i9-XR offers analogue inputs, an MM phono input, a USB input and four digital inputs (2x SPDIF, 2x optical). It also provides a headphone output and a multi-pin for the separate PSU-XR power supply upgrade.
I mentioned earlier that the DAC offers seven filters. The manual says these provide subtle changes but that the default setting offers the best all-round performance. Any differences are indeed subtle. Experiment if you wish, but I’d stick with the default.
While I had been enjoying the performance of the i9-XR on Tidal through the Pro-Ject, the CDi-XR had been switched on and limbering up and was ready for action.
First up was the funky Honey Dipped from sax ace Dave Koz’s Saxophonic CD. Here, the sound using the CDi-XR was dynamic and tuneful, conveying both the body and power of Koz’s sax. Drums and percussion were open and delicately handled, while Jerry Hey’s trumpet was well separated and easy to follow. The bass line also moved well, having good weight.
CDi XR DAC section is housed in its own shielded area on the PCB.
Calling on Ben Sidran again, I next tried his excellent rendition of Sunny Side of the Street. Here, the CDi-XR really put a snap into drums and the DX7 synth was voiced well with great sparkle and presence. Sidran’s vocals had emotional impact and articulacy and the whole track moved well, with that smoking bass line conveyed with good weight, but also excellent grip and poise.
It only remained to try the phono input and headphone output of the amplifier. I hooked up my Audio Note TT3/Arm2/ lol with S9 transformer and spun up Hello Tomorrow from guitarist Larry Carlton’s excellent Discovery album. And no plus micro-USB ports for firmware and servo upgrades.
CDi-XR has two analogue, electrical and optical digital outputs complaints here. The sound was detailed, dynamic, open, tuneful and captured the voice of his guitar and nuances of his play. It was a credit to the i9-XR that it more than ably demonstrated the improvement in sound when plugging in a state-of-the-art turntable combination. I was happy.
To test its headphone amp circuits, which by the way are rated at 138mW into 16ohms, I plugged in a pair of Focal Clear phones. It was a slight nuisance that the socket was on the back panel of the amplifier as that instantly shortens the headphone cable, although many users will probably be using an extension lead anyway.
A quick blast of Larry Carlton’s Sleepwalk and Dave Koz’s Saxophonic soon showed me that the i9-XR’s sound quality on headphones was in no way going to let the side down. The sound was detailed, clean, dynamic and well balanced, lacking any glaring faults. Both units have auto-shut off that can be defeated, that the manuals don’t mention.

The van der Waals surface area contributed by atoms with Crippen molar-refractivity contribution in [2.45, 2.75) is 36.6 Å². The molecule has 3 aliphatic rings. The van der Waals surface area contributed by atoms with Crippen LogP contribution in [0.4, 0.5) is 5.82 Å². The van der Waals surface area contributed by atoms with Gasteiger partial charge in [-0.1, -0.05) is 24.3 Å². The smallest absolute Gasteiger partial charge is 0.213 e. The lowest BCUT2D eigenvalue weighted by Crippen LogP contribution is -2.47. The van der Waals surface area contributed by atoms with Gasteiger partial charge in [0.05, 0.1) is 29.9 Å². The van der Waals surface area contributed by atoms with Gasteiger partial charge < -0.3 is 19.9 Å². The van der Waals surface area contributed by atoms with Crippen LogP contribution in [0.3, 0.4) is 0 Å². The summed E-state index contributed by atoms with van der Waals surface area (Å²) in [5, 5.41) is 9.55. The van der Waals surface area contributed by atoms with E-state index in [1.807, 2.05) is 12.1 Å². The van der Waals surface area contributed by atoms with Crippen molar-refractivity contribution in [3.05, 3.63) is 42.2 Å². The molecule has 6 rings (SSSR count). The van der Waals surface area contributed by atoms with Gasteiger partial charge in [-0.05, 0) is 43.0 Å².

The Cyrus i9-XR amplifier is a very versatile and capable performer. It is powerful and its sound is dynamic, detailed, articulate and tuneful. It drove most speakers I threw at it while barely breaking into a sweat.
The CDi-XR also impressed with its musical, pacey and dynamic performance.This is a quality CD player for stand-alone use.The amplifier only needs a Cyrus transport of course.
Sharing a remote, both units worked well together so if you are after a combo that looks good, sounds good and doesn’t take up too much space, they are worth investigating.
The Cyrus i9 XR produced 90 Watts into an 8 Ohm load, increasing to 156 Watts into a 4 Ohm load. Frequency response measured flat from 3Hz up to 39kHz as our analysis shows, unaffected by load value.
Distortion values were very low at 0.003% up to near full output (1kHz). At 10kHz the figures were also low, just 0.01% at 1W and up to near full output.
The MM phono stage was accurately equalised to give flat response from 5Hz- 20kHz, with no warp filtering. Gain was high, input sensitivity measuring 2.4mV – good enough for high output MCs. However, input overload was low 35mV but this is satisfactory.
The digital section worked up to 192kHz sample rate, except through the optical inputs that reached 176.4kHz. Distortion was reasonably low at 0.03% but EIAJ dynamic range limited to 108dB by some noise peaks above 10kHz. USB gave identical results to S/PDIF
The many filters changed frequency response little, even the slow filters having no affect at 30kHz (192kHz sample rate), or at 20kHz with CD (44.1kHz sample rate). There will be minimal subjective impact.
The Cyrus i9 XR measured well, having plenty of power and very low distortion. Digital results could usefully have been better to match rivals though.
Frequency response of the CDi XR measured ruler flat from 4Hz up to 20kHz, terminating in a very steep ‘brick wall’ anti-aliasing filter.
Distortion values were as expected for CD 0.0015% at full level (0dB) and 0.25% at -60dB, set by 16bit quantisation noise, not the player. It is this noise that fixes CD dynamic range at around 102dB maximum, the Cyrus managing 98dB – close but sometimes bettered. Surprising as they say it has “a Sabre DAC”.
Output level was 2.4V which again is a fairly standard figure, in line with Philips Red Book standard of 2V.
The CDi XR gave a satisfactory set of performance figures entirely in keeping with CD.
CYRUS i9-XR AMPLIFIER
EXCELLENT – extremely capable.
VALUE – keenly priced.
Solid performer. Versatile, easy to use and easy on the ear.
– powerful and dynamic
– excellent built-in DAC
– headphone output
– MM phono stage
– auto-standby shutoff
– won’t accept standard 4mm speaker plugs
EXCELLENT – extremely capable.
Sound is clean, detailed and dynamic. No nasties. Well worth a listen.
– detailed and well balanced sound
– easy to use
– shares remote with the amplifier
– I don’t like slotloading mechanisms
– no auto-standby shutoff
Cyrus Audio www.cyrusaudio.com
+44 (0)1480 410900